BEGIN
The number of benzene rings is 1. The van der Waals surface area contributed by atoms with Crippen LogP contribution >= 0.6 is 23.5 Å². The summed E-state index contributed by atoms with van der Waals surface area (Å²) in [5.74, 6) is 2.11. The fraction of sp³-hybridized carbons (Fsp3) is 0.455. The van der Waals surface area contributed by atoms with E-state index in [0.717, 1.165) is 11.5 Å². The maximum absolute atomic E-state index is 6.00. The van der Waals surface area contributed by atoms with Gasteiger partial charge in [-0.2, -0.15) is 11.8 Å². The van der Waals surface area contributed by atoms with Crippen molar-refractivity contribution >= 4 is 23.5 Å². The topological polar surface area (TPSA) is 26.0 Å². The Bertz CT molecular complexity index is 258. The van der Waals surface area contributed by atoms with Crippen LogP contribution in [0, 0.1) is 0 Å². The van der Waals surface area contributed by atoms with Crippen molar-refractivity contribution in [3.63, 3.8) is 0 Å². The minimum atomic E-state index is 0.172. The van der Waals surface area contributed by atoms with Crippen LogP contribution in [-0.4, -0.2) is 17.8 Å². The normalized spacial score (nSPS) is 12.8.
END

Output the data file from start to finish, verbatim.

The number of benzene rings is 1. The van der Waals surface area contributed by atoms with Crippen LogP contribution >= 0.6 is 23.5 Å². The summed E-state index contributed by atoms with van der Waals surface area (Å²) in [5.74, 6) is 2.11. The fraction of sp³-hybridized carbons (Fsp3) is 0.455. The van der Waals surface area contributed by atoms with E-state index in [0.717, 1.165) is 11.5 Å². The maximum absolute atomic E-state index is 6.00. The van der Waals surface area contributed by atoms with Gasteiger partial charge in [-0.2, -0.15) is 11.8 Å². The van der Waals surface area contributed by atoms with Crippen molar-refractivity contribution >= 4 is 23.5 Å². The topological polar surface area (TPSA) is 26.0 Å². The Bertz CT molecular complexity index is 258. The van der Waals surface area contributed by atoms with Crippen LogP contribution in [0, 0.1) is 0 Å². The van der Waals surface area contributed by atoms with Crippen molar-refractivity contribution in [3.63, 3.8) is 0 Å². The minimum atomic E-state index is 0.172. The van der Waals surface area contributed by atoms with Crippen LogP contribution in [-0.4, -0.2) is 17.8 Å². The normalized spacial score (nSPS) is 12.8.